Mum’s Grapevine Due Date Group member Sharny is keen to get back behind the wheel after giving birth via c-section. But she’s not sure if she has to wait six weeks before driving again.
I have just had my third c-section two weeks ago. I think I drove at around four weeks with the others after ringing my insurance company and being told it was up to me as to when I felt I was well enough to drive – doctor recommended it was up to my insurance. Obviously, I do not want to put anyone at risk, but so far I have had a really good recovery. My home visit midwife this time said doctors and insurance companies both pass the buck when it comes to giving a definite answer.
Specialist obstetrician and Mum’s Grapevine expert Dr Gary Sykes says there’s a simple at-home test you can do to see if you’re ready to drive again.
A lot of postnatal women assume or have been told by a family member or friend, they cannot drive a car for six weeks after a cesarean section. That is not the case.
If you contact your motor insurance company, they’ll say: “It’s up to your doctor to decide”. In other words, there’s no insurance industry ruling as to the time interval between having a cesarean section and driving. The timing depends on recovery. Recovery is variable from one person to another and so the period of not driving will vary.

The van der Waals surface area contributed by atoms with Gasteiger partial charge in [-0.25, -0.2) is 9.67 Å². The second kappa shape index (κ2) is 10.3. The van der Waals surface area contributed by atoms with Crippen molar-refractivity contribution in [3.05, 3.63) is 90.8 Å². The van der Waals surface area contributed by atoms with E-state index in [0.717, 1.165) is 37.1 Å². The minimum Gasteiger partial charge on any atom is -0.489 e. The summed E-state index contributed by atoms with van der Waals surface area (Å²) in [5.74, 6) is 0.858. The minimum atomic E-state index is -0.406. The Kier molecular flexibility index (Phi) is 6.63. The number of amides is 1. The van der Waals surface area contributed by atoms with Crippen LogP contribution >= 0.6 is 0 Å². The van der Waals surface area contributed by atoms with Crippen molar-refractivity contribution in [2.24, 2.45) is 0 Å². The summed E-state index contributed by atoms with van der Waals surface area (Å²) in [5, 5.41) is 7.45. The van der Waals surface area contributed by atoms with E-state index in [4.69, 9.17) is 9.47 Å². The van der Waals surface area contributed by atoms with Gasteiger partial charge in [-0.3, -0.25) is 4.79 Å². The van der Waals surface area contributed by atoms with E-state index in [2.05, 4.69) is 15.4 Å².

I tell patients they can drive when they are no longer needing analgesic medications and are feeling well enough to drive. A good guide is:
- Will braking cause you discomfort?
- What will you do if you must brake suddenly?
- If you suspect you will hesitate to brake because you’re worried it will cause you pain, then you shouldn’t be driving.
- If you’re confident that you can break suddenly without it causing you pain, and you’ll be able to stop the car suddenly in an emergency then you can drive.
You can test this by hopping into your car with the engine off and practice braking. If you are ok with braking, you can drive. If you hesitate to break you cannot drive yet. I have had patients driving two weeks after c-section and other major abdominal surgery. Yet, occasionally even at six weeks a patient is not ready to drive.